Harvesting is the first step in the wine making. Picking grapes at the right moment ensure the proper acidity, sweetness, and flavor of a brand’s wine. It’s the perfect combination of science with art (in this case – taste). Mexican wines are made predominantly with French grape varieties — white wine grapes include chenin blanc, chardonnay, sauvignon blanc and viognier; reds include all five Bordeaux varietals plus Grenache, tempranillo, dolcetto, syrah and petite sirah.

Mexican vines are some of the oldest in the American continent brought over by Spanish missionaries in the 16th century

Harvesting in Mexico, where day laborers are relatively cheap, is mostly done by hand. This ensures the grapes are not mistreated during the process. Once in the winery, they are sorted into bunches where the best of the best is selected.

Crushing and Pressing

A preliminary step in order to be able crush the grapes is to de-stem them. Just like all modern wine makers, in Mexico, crushing is done mechanically. Mechanical presses stomp the grapes into the “mosto” or must.

The mosto is the freshly pressed grape juice that still contains the skins, seeds, and solids.

Vendimia festivals held during August every year still feature the old tradition of manually crushing the grapes.


After crushing and pressing, the next step in the wine-making process is fermentation.

The mosto will naturally begin its fermentation within 6-12 hours by wild yeasts in the air.

However, most Mexican wine makers now add cultured yeast to ensure consistency throughout their wines. Fermentation can take anywhere from 10 days to one month or more as the winemaker must ensure all the sugar is converted to alcohol.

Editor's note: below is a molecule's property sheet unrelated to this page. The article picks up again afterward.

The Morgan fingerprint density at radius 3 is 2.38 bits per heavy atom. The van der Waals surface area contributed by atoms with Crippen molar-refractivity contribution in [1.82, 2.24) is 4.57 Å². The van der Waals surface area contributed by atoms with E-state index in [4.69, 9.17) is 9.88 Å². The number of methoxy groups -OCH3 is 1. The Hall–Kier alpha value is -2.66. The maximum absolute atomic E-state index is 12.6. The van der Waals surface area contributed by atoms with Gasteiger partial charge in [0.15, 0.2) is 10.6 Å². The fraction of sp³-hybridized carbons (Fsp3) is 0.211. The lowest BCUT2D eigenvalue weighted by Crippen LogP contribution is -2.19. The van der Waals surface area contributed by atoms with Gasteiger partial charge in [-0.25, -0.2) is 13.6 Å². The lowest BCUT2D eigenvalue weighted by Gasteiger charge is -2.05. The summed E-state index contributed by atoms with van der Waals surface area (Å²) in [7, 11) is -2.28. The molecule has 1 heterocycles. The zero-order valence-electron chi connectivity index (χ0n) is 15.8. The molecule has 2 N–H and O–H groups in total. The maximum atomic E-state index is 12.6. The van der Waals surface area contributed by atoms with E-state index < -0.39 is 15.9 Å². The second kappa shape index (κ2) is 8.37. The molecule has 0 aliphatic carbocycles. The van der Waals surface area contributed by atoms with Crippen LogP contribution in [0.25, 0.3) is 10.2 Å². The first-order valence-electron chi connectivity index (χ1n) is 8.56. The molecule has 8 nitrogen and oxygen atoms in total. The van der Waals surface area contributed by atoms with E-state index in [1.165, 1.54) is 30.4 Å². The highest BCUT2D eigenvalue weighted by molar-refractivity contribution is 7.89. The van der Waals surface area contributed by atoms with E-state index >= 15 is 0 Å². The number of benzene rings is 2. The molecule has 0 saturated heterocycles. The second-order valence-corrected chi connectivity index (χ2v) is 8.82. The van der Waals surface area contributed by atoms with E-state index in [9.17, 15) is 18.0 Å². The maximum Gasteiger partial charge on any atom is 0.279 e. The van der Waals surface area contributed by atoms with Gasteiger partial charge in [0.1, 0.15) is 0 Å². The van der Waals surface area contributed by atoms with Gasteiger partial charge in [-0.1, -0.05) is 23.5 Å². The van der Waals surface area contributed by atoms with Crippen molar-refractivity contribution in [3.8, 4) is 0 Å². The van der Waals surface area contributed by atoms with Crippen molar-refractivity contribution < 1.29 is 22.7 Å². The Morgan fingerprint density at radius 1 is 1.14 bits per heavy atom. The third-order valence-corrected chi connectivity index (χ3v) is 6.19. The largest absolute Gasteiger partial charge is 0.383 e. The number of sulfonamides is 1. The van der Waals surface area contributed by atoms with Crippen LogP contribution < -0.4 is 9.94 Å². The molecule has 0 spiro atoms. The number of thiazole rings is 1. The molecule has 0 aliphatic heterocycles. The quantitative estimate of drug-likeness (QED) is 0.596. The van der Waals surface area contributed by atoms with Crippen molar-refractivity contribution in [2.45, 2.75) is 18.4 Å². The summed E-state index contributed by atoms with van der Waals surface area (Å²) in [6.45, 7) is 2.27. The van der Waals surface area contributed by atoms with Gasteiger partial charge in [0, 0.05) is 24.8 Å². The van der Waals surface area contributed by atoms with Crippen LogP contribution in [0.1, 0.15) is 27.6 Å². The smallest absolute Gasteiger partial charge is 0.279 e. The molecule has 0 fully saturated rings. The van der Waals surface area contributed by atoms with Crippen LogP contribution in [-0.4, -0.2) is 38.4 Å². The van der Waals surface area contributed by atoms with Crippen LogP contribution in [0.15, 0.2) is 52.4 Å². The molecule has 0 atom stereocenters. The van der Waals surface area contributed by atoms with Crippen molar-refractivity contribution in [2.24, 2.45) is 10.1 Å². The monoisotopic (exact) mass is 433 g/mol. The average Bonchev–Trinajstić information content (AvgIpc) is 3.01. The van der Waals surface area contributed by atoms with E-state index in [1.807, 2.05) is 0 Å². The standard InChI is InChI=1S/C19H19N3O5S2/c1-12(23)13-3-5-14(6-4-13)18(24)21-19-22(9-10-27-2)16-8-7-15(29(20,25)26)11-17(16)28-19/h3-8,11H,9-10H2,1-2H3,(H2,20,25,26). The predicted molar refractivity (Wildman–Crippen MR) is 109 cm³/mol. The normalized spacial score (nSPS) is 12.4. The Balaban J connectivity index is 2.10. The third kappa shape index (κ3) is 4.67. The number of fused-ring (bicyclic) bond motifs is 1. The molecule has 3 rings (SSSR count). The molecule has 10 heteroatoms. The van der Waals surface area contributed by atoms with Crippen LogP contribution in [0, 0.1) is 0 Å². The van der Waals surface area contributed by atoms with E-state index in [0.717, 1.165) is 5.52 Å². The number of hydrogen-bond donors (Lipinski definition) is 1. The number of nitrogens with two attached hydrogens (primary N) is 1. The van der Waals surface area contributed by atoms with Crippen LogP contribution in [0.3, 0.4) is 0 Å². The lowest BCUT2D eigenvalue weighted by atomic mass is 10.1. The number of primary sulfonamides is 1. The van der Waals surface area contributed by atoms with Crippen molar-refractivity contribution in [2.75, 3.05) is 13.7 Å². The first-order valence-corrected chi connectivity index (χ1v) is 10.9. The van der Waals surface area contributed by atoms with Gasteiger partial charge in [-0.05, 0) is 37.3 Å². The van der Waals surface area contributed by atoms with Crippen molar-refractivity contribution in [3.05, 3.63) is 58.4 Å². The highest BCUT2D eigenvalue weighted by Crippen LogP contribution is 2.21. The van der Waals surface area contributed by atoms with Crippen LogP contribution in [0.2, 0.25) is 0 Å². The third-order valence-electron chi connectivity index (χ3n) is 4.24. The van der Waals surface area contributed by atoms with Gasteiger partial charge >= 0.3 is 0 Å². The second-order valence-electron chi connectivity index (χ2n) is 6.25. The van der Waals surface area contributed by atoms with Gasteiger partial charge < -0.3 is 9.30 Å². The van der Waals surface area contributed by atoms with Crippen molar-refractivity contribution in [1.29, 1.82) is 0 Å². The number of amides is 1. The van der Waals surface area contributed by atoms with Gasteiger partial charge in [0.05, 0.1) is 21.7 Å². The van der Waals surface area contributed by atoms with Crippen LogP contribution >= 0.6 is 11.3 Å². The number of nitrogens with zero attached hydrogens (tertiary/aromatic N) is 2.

Clarification is when solids such as tannins, proteins and dead yeast cells are removed. The wine is “racked” into a vessel.

In Mexico, this is typically done in oak barrels. Then, the wine can be clarified through either fining or filtration. Fining is done by adding substances; for example, clay might added to which the unwanted particles adhere to.

This, in turn, forces them to the bottom of the tank where they be easily removed. On the other hand, filtration uses a filter to capture the larger particles in the wine. The clarified wine is then racked into yet another vessel and prepared for bottling or future aging.

Aging and Bottling

Aging and bottling is the final stage of the wine making process. Further aging in Mexico is mostly done in the bottles or oak barrels.

Aging the wine in oak barrels produces a smoother, rounder, and more vanilla flavored wine.

It also increases wine’s exposure to oxygen while it ages, which decreases tannin and helps the wine reach its optimal fruitiness. Steel tanks are commonly used by the larger wineries for zesty white wines. After aging, wines are bottled with either a cork or a screw cap, depending on the wine maker’s preference. Mexican wines still traditionally use cork.